RFID chips have now been made as small as 0.3 millimeters (about the size of a pencil tip). There are a variety of different types -- active (battery-driven), semi-passive (also battery-driven), and passive (driven by the inductive energy of a tag reader). Each has different advantages, disadvantages, and features.
  3. Using of j2ee pattern to make robust in distributed application
    1. Persistence Layer mechanism to implement for multiple object actions, Transaction support , Multiple database Support & XML Marshling.
    2.Business Layer provide external services to your application by designing of
    EJB components .
    3.Service Layer provide regular services to your business logic by using SessionFacade, DataAccessObject [Patterns].
    4. Mentioning your jar, war in respective directory.
  4. Hi Venkat,

    i know what each layer is comprised of. can you plz tell me design issues in each layer. for example consider the presentation layer, selection of ui to be developed, swing/jsp/servlet. issues no. users, ui response to the user actions, time taken for the transactions. how do i speed up or better response to the user actions.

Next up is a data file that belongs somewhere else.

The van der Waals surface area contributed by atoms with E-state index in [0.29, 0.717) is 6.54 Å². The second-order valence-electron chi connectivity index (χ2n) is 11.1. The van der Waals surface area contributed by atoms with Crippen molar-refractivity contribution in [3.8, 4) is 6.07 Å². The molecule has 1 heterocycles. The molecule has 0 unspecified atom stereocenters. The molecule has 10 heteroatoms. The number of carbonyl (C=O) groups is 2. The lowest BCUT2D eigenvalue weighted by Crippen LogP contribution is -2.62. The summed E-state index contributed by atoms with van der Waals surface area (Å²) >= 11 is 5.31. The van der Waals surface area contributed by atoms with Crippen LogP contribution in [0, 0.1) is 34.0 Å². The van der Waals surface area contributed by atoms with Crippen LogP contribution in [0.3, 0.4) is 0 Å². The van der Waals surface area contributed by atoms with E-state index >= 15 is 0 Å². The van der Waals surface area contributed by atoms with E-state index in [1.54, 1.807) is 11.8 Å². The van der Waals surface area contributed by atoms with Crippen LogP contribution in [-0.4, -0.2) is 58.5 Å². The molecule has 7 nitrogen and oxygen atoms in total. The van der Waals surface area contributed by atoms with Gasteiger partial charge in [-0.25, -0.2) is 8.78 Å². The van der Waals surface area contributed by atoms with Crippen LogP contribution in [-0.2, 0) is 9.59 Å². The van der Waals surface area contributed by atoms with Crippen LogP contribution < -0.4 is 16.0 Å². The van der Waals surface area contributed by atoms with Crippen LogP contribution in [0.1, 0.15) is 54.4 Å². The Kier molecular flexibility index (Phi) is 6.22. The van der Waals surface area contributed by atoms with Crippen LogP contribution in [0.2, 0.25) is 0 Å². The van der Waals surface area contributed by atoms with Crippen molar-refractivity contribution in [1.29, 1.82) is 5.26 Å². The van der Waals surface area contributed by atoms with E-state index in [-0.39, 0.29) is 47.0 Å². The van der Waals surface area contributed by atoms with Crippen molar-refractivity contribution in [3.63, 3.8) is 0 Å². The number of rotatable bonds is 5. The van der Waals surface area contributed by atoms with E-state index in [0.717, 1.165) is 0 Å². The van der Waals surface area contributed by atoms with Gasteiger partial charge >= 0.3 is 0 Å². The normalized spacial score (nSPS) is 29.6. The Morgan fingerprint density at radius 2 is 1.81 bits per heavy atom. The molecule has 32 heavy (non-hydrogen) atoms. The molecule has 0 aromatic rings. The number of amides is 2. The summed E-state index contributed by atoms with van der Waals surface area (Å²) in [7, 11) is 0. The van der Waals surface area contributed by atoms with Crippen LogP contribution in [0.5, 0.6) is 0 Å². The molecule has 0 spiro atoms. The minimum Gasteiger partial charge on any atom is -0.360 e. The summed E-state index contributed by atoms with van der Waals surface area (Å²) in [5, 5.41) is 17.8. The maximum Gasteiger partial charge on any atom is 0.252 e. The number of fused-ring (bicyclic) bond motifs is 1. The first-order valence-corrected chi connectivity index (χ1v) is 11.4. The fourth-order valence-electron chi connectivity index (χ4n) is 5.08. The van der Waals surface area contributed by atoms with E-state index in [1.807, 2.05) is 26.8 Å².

mohan...
  5. Hi
     In presentation layer designed with [User-Interface Components,Tag libraries]when appling of design patterns like FilterController, FrontController.
     1. [FrontController ]The System handle centralizedpoint of presentation layer handling to view management, system services . Based on user-request controller dispatches the request to different views [jsp,servlets].
    2. By appling FilterController based on user-request Filter manager [servlet] create [Filterchain] class order sequence of [Filters class] .Each independent Filter class have a own target .